Lester Holt on Evening News Ratings: ‘It’s No Secret That the Election Has Disrupted Viewing’

By A.J. Katz Comment

NBC Nightly News and Dateline anchor Lester Holt isn’t too worried about the three evening newscasts losing audience to their cable rivals.

“It’s no secret that the election has disrupted viewing,” Holt told TVNewser today at the Fred Friendly First Amendment Award luncheon, at which he was honored. “A lot of people are focused on cable right now, but I still look at the daily ratings for the three networks with over 20 million people watching, which is astounding. Not a lot of programs can claim even 7 or 8 million viewers a night,”he said.

“I think I’ll comfortably make it to retirement and there will still be millions of people watching us every night,” said Holt, 58.

But while Trump-obsessed news viewers have flocked to cable news, Holt has personally been one of the biggest beneficiaries because of his recent interview with the commander-in-chief.

Just two days after Trump fired FBI director James Comey, Holt sat down for a previously-scheduled interview with him. That interview has been cited in recent congressional testimony  for the news that was made. The president admitted to Holt that he fired Comey “to relieve pressure” on the Russia investigation, and said “I was going to fire him anyway,” something the president’s communications team had previously deemed false. Pres. Trump also referred to Comey as “a showboat,” and claimed the FBI “was in turmoil” during the interview.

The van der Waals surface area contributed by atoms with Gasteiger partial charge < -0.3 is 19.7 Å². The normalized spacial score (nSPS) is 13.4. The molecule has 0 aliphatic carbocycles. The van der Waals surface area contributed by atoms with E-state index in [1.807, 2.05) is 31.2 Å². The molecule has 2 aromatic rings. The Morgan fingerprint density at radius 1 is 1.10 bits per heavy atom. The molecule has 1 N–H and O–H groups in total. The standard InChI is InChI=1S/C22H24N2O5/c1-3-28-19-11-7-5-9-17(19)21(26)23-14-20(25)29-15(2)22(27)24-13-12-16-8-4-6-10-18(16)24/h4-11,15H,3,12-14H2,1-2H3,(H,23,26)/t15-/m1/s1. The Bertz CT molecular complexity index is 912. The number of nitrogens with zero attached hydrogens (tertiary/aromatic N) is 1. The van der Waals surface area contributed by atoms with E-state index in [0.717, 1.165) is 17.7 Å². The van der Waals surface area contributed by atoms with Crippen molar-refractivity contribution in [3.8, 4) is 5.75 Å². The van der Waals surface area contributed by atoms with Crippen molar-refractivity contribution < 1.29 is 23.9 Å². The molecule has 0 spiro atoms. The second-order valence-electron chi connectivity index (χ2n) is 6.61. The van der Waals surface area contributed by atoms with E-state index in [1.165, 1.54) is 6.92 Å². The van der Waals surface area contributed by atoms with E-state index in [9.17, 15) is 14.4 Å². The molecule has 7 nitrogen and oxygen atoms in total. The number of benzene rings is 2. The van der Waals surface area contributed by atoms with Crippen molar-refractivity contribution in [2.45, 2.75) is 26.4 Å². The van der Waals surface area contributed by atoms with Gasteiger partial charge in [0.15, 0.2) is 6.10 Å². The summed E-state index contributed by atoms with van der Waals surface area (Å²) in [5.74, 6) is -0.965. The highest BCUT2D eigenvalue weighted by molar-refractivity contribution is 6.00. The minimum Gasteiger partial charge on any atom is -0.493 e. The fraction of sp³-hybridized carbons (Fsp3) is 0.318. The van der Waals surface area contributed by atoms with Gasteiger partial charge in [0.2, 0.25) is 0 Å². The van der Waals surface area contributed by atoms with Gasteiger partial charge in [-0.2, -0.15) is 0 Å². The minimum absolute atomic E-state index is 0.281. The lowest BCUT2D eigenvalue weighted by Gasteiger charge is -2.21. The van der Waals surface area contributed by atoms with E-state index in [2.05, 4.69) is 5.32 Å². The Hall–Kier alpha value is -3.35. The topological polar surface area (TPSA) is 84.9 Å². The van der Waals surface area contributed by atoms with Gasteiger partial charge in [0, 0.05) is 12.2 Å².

“On one level, it’s surreal to be sitting at your desk, hearing your name on TV and saying ‘wait, what are they saying about me?,'” Holt said. “At the same time, it’s in many ways a very high honor because you’re being judged on your work and at the end of the day, that’s what it’s all about.”

Holt calls the interview “an important moment in my career. I’ve never had that kind of influence as that particular interview has had, and it’s truly gratifying.”

“Lester demonstrated that you can be an unflinching journalist, ask tough questions and still be civil and have respect,” said Fred Friendly’s widow Ruth Friendly in her opening remarks. “Lester, you persisted with your questions in that interview, remaining calm and waiting for the answers.”

This is the 24th year that Quinnipiac University has presented the Fred Friendly First Amendment Award, named for the former president of CBS News.

“Journalism has excelled, not withered, in the face of a sustained assault on its legitimacy,” Holt said during his speech. “That is something to be proud of, and reminds us that we should never take for granted the first amendment rights nor the responsibilities that come with them.”

Holt continued: “I hope Fred would agree that being branded a member of the mainstream media should be taken as a badge of honor, not derision. I certainly believe that.”

Fellow TV newsers in attendance included NBC News chairman Andy Lack, NBC Nightly News ep Sam Singal, Today Show ep Don Nash, Sunday Nightly News anchor Kate Snow, Dateline senior ep David Corvo, Dateline ep Liz Cole, NBC News svp of editorial Janelle Rodriguez, and Holt’s son, WNBC anchor Stefan Holt. Also, Fox News’s Bill Hemmer.

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